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The international spillover of fiscal spending on financial variables

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Title: The international spillover of fiscal spending on financial variables


1
The international spillover of fiscal spending on
financialvariables
Isabel Vansteenkiste DNB/IMF workshop on
Preventing and Correcting Macroeconomic
Imbalances in the Euro Area, Amsterdam
14 October 2011
2
Outline
  • Introduction and review of the literature
  • The model
  • The data
  • The estimation results
  • The impact of a shock to government consumption
    on government bond yields
  • The impact of a shock to government bond yields
    on corporate bond yields
  • The impact of a shocks to government consumption
    on equity prices
  • Conclusion

2
3
Introduction and review of the literature
  • Potential spillovers from fiscal expansion and
    exit strategies are high on the agenda of
    international policy discussions
  • Theoretical literature domestic fiscal policy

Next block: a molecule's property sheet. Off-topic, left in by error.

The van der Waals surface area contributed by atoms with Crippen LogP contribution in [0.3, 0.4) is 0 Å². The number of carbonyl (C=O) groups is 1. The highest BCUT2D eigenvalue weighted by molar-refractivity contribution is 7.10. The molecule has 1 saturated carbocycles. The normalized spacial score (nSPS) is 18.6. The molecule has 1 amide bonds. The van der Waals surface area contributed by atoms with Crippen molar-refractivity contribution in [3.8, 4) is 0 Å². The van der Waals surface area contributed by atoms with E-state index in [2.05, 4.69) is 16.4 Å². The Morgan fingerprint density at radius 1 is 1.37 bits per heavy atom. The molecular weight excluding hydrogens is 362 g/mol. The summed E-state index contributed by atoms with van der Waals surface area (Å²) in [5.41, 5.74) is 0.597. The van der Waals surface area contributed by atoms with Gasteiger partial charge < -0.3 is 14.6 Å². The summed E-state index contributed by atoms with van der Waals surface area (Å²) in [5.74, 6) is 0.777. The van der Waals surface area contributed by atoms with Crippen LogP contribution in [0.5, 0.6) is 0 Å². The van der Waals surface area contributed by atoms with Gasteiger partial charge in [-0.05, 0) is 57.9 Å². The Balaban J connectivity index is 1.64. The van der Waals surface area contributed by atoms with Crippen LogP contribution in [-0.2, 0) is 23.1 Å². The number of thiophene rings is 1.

can have international implications, however
    final effect unclear
  • 2 country Mundell-Fleming framework debt
    financed spending bids interest rate up
  • Frenkel and Razin (1992) introduction of
    intertemp. budget constraint and gov. spending
    entering the utility function separably, interest
    rate movement depends on marginal savings
    propensity of domestic and foreign agents.
  • Empirical literature few studies
  • Main focus on the real side international
    implications of fiscal spending shocks.
  • Analysis focussed on the earlier years of the
    monetary union.

3
4
Introduction and review of the literature
  • Our approach empirical GVAR model
  • Expand the time variables of interest, country
    scope and time span
  • Six variables fiscal spending, real GDP,
    inflation, equity prices, government bond yields
    and corporate bond yields
  • Country selection G7 (excl. Canada), Spain and
    Sweden.
  • Quarterly data 1980Q1-2008Q4

4
5
The model
  • GVAR akin to Dees, di Mauro, Pesaran and Smith
    (2007) and Pesaran, Schuermann and Weiner (2004)
  • Individual country-specific VECMs are estimated
    in which country-specific variables are related
    to corresponding country-specific weighted
    average of other countries variables
    deterministic variables

5
6
The data
  • Fiscal spending, real GDP, inflation, equity
    prices, government bond yields and corporate bond
    yields 1980Q1 to 2008Q4.
  • Real GDP/Inflation national sources
  • Fiscal spending national accounts real
    government spending (national sources)
  • Equity prices MSCI share price index with net
    dividend, in local currency (Haver Analytics)